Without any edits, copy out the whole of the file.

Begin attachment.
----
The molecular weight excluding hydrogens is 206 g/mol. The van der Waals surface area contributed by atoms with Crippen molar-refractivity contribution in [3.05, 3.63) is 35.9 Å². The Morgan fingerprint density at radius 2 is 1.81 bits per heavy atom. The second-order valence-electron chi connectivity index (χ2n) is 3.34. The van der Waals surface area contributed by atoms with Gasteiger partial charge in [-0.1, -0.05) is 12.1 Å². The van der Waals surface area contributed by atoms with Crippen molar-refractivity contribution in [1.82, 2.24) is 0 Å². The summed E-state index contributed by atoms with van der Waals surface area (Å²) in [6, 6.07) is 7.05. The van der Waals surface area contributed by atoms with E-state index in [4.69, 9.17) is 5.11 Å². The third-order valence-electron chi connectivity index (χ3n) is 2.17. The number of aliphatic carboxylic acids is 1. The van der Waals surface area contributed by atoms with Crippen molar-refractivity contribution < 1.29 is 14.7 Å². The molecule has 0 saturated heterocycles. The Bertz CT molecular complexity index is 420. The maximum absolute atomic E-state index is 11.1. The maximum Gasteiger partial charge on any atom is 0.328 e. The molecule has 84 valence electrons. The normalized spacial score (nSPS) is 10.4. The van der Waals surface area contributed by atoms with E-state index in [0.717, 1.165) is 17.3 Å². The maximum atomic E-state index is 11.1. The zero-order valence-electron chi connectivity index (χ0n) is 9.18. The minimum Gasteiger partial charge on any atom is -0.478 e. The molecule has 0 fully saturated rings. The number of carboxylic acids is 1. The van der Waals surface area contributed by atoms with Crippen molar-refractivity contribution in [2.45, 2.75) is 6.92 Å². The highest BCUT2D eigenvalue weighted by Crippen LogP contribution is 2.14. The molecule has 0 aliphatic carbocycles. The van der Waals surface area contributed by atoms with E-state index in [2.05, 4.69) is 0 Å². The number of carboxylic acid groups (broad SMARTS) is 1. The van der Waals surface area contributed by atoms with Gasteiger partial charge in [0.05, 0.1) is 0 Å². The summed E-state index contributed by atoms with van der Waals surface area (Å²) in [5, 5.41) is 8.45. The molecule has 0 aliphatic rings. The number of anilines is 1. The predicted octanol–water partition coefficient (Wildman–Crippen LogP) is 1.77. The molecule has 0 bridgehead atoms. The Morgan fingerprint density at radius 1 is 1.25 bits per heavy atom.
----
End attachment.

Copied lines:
The molecular weight excluding hydrogens is 206 g/mol. The van der Waals surface area contributed by atoms with Crippen molar-refractivity contribution in [3.05, 3.63) is 35.9 Å². The Morgan fingerprint density at radius 2 is 1.81 bits per heavy atom. The second-order valence-electron chi connectivity index (χ2n) is 3.34. The van der Waals surface area contributed by atoms with Gasteiger partial charge in [-0.1, -0.05) is 12.1 Å². The van der Waals surface area contributed by atoms with Crippen molar-refractivity contribution in [1.82, 2.24) is 0 Å². The summed E-state index contributed by atoms with van der Waals surface area (Å²) in [6, 6.07) is 7.05. The van der Waals surface area contributed by atoms with E-state index in [4.69, 9.17) is 5.11 Å². The third-order valence-electron chi connectivity index (χ3n) is 2.17. The number of aliphatic carboxylic acids is 1. The van der Waals surface area contributed by atoms with Crippen molar-refractivity contribution < 1.29 is 14.7 Å². The molecule has 0 saturated heterocycles. The Bertz CT molecular complexity index is 420. The maximum absolute atomic E-state index is 11.1. The maximum Gasteiger partial charge on any atom is 0.328 e. The molecule has 84 valence electrons. The normalized spacial score (nSPS) is 10.4. The van der Waals surface area contributed by atoms with E-state index in [0.717, 1.165) is 17.3 Å². The maximum atomic E-state index is 11.1. The zero-order valence-electron chi connectivity index (χ0n) is 9.18. The minimum Gasteiger partial charge on any atom is -0.478 e. The molecule has 0 fully saturated rings. The number of carboxylic acids is 1. The van der Waals surface area contributed by atoms with Crippen molar-refractivity contribution in [2.45, 2.75) is 6.92 Å². The highest BCUT2D eigenvalue weighted by Crippen LogP contribution is 2.14. The molecule has 0 aliphatic carbocycles. The van der Waals surface area contributed by atoms with E-state index in [2.05, 4.69) is 0 Å². The number of carboxylic acid groups (broad SMARTS) is 1. The van der Waals surface area contributed by atoms with Gasteiger partial charge in [0.05, 0.1) is 0 Å². The summed E-state index contributed by atoms with van der Waals surface area (Å²) in [5, 5.41) is 8.45. The molecule has 0 aliphatic rings. The number of anilines is 1. The predicted octanol–water partition coefficient (Wildman–Crippen LogP) is 1.77. The molecule has 0 bridgehead atoms. The Morgan fingerprint density at radius 1 is 1.25 bits per heavy atom.